Gender is a set of characteristics, behaviors, and social norms used to group people into social categories. Gender has historically been defined along binary lines (called the gender binary), wherein a person’s gender performance and/or identity is categorized as either man/masculine or woman/feminine. However, gender (or gender identity) is now understood by many to exist along a spectrum and to be fluid, rather than being a fixed binary characteristic, and to not be inherently attached to “biological sex.” Gender identity is a person’s deeply felt understanding of their gender.
As with any such identifier, if necessary and relevant to include, taking into account how someone self-identifies ensures coverage accurately reflects their identity and lived experience. For public figures, research may help determine how they’ve self-identified before; rather than assume, ask individuals how they refer to themselves (e.g., “What are your pronouns?”). Pronouns indicate how to refer to someone but do not necessarily indicate someone’s gender identity (see the pronouns entry).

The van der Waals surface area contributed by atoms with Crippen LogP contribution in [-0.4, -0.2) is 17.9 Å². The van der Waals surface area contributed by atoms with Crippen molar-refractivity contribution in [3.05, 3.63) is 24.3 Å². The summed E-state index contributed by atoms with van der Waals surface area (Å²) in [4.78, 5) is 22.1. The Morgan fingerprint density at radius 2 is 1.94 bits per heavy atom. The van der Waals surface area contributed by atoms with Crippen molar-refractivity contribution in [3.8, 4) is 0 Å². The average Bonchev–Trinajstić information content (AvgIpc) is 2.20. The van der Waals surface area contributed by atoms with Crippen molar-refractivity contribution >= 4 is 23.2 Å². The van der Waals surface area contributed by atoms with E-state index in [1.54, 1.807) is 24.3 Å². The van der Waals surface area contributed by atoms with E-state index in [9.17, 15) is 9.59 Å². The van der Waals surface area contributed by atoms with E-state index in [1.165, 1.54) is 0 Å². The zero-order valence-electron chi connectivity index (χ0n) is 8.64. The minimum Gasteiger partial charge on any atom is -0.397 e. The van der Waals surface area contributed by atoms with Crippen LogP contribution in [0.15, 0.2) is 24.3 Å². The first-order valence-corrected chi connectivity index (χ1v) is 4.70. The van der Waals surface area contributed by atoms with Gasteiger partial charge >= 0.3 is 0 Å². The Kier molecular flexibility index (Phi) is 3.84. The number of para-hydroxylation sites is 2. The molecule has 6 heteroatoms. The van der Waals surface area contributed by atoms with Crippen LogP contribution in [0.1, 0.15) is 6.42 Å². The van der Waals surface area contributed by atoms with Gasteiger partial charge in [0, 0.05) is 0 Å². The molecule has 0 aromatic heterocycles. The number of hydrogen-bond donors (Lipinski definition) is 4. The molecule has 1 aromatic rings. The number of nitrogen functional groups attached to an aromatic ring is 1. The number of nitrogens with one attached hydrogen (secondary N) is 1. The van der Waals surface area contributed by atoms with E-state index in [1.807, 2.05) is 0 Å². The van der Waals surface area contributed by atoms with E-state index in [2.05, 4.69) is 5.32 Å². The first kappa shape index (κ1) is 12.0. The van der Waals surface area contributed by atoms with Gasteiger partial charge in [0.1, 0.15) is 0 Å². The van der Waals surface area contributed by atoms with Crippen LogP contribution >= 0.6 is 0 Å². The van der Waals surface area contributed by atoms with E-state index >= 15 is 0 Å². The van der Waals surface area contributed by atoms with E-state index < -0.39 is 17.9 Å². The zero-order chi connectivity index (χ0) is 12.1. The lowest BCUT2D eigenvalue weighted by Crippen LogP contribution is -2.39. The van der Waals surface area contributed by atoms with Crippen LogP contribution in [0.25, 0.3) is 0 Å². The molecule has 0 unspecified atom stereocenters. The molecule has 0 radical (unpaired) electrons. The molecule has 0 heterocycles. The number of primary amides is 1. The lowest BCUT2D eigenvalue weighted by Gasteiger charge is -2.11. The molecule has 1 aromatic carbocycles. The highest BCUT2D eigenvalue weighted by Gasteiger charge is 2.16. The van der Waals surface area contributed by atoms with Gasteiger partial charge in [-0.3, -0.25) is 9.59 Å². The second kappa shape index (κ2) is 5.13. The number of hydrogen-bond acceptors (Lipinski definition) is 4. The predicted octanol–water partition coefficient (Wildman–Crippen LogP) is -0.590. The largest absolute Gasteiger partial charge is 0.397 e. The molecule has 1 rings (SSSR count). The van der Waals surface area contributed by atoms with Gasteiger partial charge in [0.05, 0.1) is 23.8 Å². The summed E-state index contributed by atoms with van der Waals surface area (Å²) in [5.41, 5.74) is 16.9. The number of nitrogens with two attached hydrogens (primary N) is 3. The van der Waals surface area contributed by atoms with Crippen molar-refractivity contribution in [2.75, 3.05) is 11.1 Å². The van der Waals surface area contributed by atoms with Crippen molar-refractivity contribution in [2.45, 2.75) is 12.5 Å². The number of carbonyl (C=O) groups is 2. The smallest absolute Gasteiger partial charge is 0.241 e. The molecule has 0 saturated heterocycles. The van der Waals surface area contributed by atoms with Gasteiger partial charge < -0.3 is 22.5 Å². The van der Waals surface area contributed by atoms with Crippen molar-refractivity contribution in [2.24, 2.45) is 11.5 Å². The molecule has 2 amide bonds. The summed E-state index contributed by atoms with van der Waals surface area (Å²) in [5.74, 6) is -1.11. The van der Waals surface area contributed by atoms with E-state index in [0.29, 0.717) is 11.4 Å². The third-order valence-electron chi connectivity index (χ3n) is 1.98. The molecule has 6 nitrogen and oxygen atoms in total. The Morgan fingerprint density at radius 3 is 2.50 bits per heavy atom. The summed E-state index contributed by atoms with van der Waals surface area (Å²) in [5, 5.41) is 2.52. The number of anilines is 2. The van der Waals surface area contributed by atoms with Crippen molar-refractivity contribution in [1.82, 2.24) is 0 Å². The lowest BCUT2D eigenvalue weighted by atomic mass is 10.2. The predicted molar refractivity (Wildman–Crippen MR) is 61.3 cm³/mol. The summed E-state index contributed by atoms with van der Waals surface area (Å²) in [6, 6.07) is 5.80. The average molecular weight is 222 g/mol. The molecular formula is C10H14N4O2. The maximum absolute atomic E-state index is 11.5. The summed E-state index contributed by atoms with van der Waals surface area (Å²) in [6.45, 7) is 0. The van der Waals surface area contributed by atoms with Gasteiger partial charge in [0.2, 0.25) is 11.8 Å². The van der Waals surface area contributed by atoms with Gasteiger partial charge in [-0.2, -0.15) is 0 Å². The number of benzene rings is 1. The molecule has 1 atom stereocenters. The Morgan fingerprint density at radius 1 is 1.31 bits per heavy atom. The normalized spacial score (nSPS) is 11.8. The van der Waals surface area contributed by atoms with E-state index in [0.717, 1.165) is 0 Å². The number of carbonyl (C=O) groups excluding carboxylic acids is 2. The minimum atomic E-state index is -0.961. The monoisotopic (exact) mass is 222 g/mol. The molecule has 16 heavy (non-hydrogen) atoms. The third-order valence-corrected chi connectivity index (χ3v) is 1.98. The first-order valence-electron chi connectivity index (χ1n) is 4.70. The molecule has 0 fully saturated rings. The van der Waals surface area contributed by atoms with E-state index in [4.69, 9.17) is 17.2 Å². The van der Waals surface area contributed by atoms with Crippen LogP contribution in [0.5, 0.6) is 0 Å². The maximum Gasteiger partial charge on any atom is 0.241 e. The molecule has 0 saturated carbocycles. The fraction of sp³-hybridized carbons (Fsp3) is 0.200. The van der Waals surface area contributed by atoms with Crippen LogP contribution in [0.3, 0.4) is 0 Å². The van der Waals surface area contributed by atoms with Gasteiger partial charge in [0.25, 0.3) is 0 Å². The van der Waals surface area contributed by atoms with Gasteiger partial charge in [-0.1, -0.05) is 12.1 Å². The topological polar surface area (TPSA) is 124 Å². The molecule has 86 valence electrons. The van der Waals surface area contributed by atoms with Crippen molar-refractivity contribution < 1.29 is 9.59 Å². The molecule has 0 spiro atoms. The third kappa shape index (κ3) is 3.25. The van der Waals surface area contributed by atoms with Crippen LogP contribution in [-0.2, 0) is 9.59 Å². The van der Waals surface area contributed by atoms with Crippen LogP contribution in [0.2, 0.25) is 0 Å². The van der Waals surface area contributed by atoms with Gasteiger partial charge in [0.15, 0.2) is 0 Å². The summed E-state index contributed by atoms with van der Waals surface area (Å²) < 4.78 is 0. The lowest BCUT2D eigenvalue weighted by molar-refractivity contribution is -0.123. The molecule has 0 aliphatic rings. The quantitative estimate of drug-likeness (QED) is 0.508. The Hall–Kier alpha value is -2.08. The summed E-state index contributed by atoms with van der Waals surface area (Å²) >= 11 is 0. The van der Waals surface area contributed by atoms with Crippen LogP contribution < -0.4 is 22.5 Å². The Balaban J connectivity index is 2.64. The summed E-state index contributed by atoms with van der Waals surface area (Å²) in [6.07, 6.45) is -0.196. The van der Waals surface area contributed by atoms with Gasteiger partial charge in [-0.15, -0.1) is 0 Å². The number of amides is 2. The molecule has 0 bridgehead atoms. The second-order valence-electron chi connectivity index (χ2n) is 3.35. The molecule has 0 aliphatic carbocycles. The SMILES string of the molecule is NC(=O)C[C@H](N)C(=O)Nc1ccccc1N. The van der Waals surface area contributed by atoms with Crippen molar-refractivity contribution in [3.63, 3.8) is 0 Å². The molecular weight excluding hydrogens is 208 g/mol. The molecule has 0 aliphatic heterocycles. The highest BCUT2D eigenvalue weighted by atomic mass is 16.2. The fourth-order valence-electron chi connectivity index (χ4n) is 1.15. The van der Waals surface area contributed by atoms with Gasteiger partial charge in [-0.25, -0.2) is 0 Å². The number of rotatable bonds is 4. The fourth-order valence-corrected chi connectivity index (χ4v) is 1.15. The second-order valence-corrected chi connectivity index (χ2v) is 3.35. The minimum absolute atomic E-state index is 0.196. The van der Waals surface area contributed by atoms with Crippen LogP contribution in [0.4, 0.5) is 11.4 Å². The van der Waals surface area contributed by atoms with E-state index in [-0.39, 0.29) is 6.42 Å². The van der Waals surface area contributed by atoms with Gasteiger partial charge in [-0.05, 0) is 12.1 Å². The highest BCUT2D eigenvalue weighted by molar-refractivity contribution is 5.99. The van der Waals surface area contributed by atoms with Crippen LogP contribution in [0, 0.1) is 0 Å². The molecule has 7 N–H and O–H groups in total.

Using the terms “male-/female-identifying” or “man/woman-identifying” can be invalidating to someone’s gender. For instance, if someone identifies as a man, they are a man, regardless of whether they are a trans or cis man.
Stereotyping based on gender can reinforce the gender binary, gender roles, and hierarchy. Examples of gendered stereotypes include that men pay for meals, enjoy sports, have short hair, don’t wear makeup, or aren’t emotional. Or that women wear dresses, are inherently nurturing or want children, have long hair, wear makeup, or should lack body hair.
This refers to how someone presents and performs their gender identity externally, through, for instance, behavior and aesthetic choices. A person’s gender expression does not necessarily match their gender identity and/or their sex assigned at birth. For instance, someone’s gender expression could be perceived as feminine, but they are nonbinary. Or someone’s gender expression could be perceived as masculine but they are a woman. We all perform our gender, meaning we all have our preferred forms of gender expression.
Transgender is an adjective that refers to individuals whose gender identity or expression is different from the gender or sex labels they were assigned at birth. Terms such as “transgendered” and “transgenderism” suggest being transgender is something that “happened” to someone rather than being their deeply held identity. Similarly, using the term transgender as a noun is dehumanizing. Using the terms “biologically male” or “biologically female” can be both inaccurate and invalidating to trans people.